Remarkable how the nursery caught the telepathic emanations of the children’s minds and created life to fill their every desire. The children thought lions, and there were lions. The children thought zebras, and there were zebras. Sun—sun. Giraffes—giraffes. Death and death.
He chewed tastelessly on the meat that the table had cut for him. Death thoughts. They were awfully young, Wendy and Peter, for death thoughts. Or, no, you were never too young, really. Long before you knew what death was you were wishing it on someone else.
How many times in the last year had he opened this door and found Wonderland, Alice, the Mock Turtle, or Aladdin and his Magical Lamp, …all the delightful contraptions of a make-believe world…. But now, this yellow hot Africa, this bake oven with murder in the heat. Perhaps Lydia was right. Perhaps they needed a little vacation from the fantasy which was growing a bit too real for ten-year-old children.
“Hello, Mom. Hello, Dad.”
The Hadleys turned. Wendy and Peter were coming in the front door, cheeks like peppermint candy, eyes like bright blue agate marbles, a smell of ozone on their jumpers from their trip in the helicopter.
“You’re just in time for supper, said both parents.
“We’re full of strawberry ice cream and hot dogs,” said the children, holding hands. “But we’ll sit and watch.”
“I don’t know anything,” he said, “except that I’m beginning to be sorry we bought that room for the children. If children are neurotic at all, a room like that—”
“It’s supposed to help them work off their neuroses in a healthful way.”
“I’m starting to wonder.” He stared at the ceiling.
“We’ve given the children everything they ever wanted. Is this our reward—secrecy, disobedience?”
A moment later they heard screams.
Two screams. Two people screaming from downstairs. And then a roar of lions….
“Those screams—they sound familiar.”
And although their beds tried very hard, the two adults couldn’t be rocked to sleep for another hour. A smell of cats was in the night air.
Peter looked at his shoes. He never looked at his father any more, nor at his mother.
“Matter of fact, we’re thinking of turning the whole house off for about a month. Live sort of a carefree one-for-all existence.”
“That sounds dreadful! Would I have to tie my own shoes instead of letting the shoe tier do it? And brush my own teeth and comb my hair and give myself a bath?”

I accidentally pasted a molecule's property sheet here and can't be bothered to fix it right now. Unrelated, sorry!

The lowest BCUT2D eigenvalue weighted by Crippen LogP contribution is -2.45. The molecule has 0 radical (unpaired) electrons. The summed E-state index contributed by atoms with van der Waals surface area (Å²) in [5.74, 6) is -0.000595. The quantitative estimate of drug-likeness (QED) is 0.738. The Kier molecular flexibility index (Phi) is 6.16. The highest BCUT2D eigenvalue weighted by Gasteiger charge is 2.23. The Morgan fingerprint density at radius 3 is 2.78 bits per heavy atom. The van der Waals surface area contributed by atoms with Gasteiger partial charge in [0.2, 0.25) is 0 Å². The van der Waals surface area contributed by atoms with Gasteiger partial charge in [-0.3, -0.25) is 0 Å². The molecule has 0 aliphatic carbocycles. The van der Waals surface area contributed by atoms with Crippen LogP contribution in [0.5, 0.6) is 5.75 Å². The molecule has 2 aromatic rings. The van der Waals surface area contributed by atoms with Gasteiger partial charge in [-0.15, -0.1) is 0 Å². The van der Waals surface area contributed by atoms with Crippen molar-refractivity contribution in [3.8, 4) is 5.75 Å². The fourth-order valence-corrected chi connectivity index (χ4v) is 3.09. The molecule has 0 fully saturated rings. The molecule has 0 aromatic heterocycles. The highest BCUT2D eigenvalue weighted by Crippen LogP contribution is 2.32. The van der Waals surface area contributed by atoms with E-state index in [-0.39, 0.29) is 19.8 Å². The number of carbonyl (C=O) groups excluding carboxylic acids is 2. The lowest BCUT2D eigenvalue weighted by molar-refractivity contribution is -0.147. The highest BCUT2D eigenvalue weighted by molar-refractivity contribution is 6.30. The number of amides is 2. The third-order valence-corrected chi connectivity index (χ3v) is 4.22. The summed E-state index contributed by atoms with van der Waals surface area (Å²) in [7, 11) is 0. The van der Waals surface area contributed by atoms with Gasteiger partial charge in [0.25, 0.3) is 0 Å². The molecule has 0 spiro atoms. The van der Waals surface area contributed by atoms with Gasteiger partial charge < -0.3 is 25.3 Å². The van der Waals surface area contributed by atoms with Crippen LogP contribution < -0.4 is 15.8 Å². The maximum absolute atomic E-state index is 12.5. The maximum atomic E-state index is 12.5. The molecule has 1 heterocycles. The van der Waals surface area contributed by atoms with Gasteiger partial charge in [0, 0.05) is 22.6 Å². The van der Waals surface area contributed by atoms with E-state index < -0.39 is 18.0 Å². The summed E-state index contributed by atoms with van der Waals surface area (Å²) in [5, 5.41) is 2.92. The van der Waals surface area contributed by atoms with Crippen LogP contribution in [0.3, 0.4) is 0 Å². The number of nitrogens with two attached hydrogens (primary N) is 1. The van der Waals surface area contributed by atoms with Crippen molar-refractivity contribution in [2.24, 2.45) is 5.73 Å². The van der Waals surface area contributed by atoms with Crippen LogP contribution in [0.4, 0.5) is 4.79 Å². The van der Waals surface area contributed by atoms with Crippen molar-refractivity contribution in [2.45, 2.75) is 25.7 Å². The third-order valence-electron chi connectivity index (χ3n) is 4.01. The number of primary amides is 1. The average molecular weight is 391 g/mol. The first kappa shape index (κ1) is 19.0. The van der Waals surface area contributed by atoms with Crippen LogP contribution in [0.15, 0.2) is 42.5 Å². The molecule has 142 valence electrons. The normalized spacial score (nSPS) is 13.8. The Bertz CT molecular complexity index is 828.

“It would be fun for a change, don’t you think?”
“No, it would be horrid….”
“I don’t want to do anything but look and listen and smell; what else is there to do?”
“You’ve let this room and this house replace you and your wife in your children’s affections. This room is their mother and father, far more important than their real parents. And now you come along and want to shut it off. No wonder there’s hatred there. You can feel it coming out of the sky. Feel that sun. George, you’ll have to change your life. Like too many others, you’ve built it around creature comforts. Why, you’d starve tomorrow if something went wrong in your kitchen. You wouldn’t know how to tap an egg. Nevertheless, turn everything off. Start new.”
“Lydia, it’s off, and it stays off. And the whole damn house dies as of here and now. The more I see of the mess we’ve put ourselves in, the more it sickens me. We’ve been contemplating our mechanical, electronic navels for too long. My God, how we need a breath of honest air!”
“I wish you were dead!”
“We were, for a long while. Now we’re going to really start living. Instead of being handled and massaged, we’re going to live.”
He stared at the two children seated in the center of the open glade eating a little picnic lunch. Beyond them was the water hole and the yellow veldtland; above was the hot sun. He began to perspire. “Where are your mother and father?”
The children looked up and smiled. “Oh, they’ll be here directly.”…
A shadow flickered over Mr. McClean’s hot face. Many shadows flickered. The vultures were dropping down the blazing sky.
“A cup of tea?” asked Wendy in the silence.